After a virus starts wiping people out and turning them into flesh-eating zombies the streets are overrun by an always growing horde of the undead. Sam, just a regular guy who was forced to kill him wife who became a zombie due to the virus, seeks refuge at a local church where a group of survivors have taken shelter. Unfortunately it is anything but a safe haven as the maniacal Reverend McKay (who is in charge of the church) isn’t the nicest guy in the world and rules over his followers with an iron fist. Is Sam safer staying at the church where McKay and his henchmen kill anyone who disagrees with them or is he better off taking his chances with the army of zombies roaming around everywhere looking for their next meal?
When I first got The Church (written by the very talented John McCuaig) I honestly wasn’t expecting much. I thought that is was just going to be another unoriginal zombie novel that wasn’t going to be anything I hadn’t already encountered countless times before. I am happy to admit that I was wrong and it is actually a pretty damn good book. It is well-written, has an interesting plot, great characters, and a ton of action. I really dug The Church and had a great time reading it.
One of the things that I liked most about the novel is the fact that the zombies take a back seat to other issues for most of the book. Yes, there are zombies running around eating everyone in sight, but they really aren’t the main antagonists here. They show up every once in a while and kill some of the characters, but overall they are pretty much just one of the many obstacles that our heroes must contend with in order to survive.
The real evil in the book isn’t the zombies, but Reverend McKay and his cult-like followers. McKay is an insane, power-hungry, manipulative guy who will stop at nothing to be in charge of others. Anyone who opposes (or even disagrees with him) is swiftly thrown out of the church where they are usually devoured by the hungry sea of zombies waiting outside the church’s gates. He is one of those scary religious nutcases who does whatever he wants and claims to do it in the name of God. People like him give me the creeps as they are usually able to manipulate others into doing their bidding. The reverend is a scary dude and I think I would personally have to deal with a handful of zombies than cross paths with him.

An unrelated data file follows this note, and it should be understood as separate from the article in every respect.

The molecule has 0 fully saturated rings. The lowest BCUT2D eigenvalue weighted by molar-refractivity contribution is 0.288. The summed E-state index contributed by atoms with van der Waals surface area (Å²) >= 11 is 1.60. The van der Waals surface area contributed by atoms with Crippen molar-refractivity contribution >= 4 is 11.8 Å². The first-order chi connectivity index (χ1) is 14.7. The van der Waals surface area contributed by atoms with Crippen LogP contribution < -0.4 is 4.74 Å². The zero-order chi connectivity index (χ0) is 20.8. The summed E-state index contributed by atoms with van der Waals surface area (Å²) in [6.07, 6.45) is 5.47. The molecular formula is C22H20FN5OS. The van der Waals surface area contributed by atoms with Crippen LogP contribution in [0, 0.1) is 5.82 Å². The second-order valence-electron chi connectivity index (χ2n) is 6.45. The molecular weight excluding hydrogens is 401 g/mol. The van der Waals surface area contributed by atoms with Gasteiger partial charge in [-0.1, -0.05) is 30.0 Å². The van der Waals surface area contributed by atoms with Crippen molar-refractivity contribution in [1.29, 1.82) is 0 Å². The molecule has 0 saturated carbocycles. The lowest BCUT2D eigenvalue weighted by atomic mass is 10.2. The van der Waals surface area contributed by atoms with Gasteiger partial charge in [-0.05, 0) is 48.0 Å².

The other characters are also very well done as well. Sam is just your basic everyday guy mourning the death of his wife (and wondering about the fate of his adult children) who is forced into the role of the reluctant hero. He is just an average guy and is by no means an action hero, so it is interesting watching him do whatever it takes to save lives and stay alive himself. Matt is a good character as well, and after the death of his father he goes from an easy-going guy to a hardcore badass who the other survivors are more than eager to follow since he is such a natural leader. I liked Dawn as well (even though she starts out as an unlikable bitch before she falls for Matt and comes to her senses about McKay), and her brother Wayne is pretty intimidating as the Reverend’s main enforcer and bodyguard (though I think he is killed off way too soon and there could have been a lot more that could have been done with him). Overall, I think that the characters from this book are realistic and fleshed-out, and if most readers are like me they will find themselves really caring about what happens to all of them.
I also appreciated the fact that there is almost a nonstop flow of action going on as well. There is very little lag time as there is usually something going on at all times so it helped hold my interest. We have zombie attacks, brutal murders (the fate of Matt’s father is pretty cruel), gun battles, and a ton of other stuff going on though out the book that kept me highly entertained. I can’t think of a single time that I was reading it where I felt bored or tempted to skip ahead a few paragraphs or pages.
Other than a few grammar and spelling issues (sorry, I’m an English teacher and I notice these things) there is nothing negative that I can say about this book. It reminded me a little of Simon Clark’s novel Blood Crazy as well as “28 Days Later.” I thought that it was an excellent read and McCuaig is no doubt a great writer. I look forward to checking out his future writings and think that he will have a fan base fairly soon (I know I am a fan of his work so far). Check out this book if you get a chance, I guarantee that you won’t be disappointed.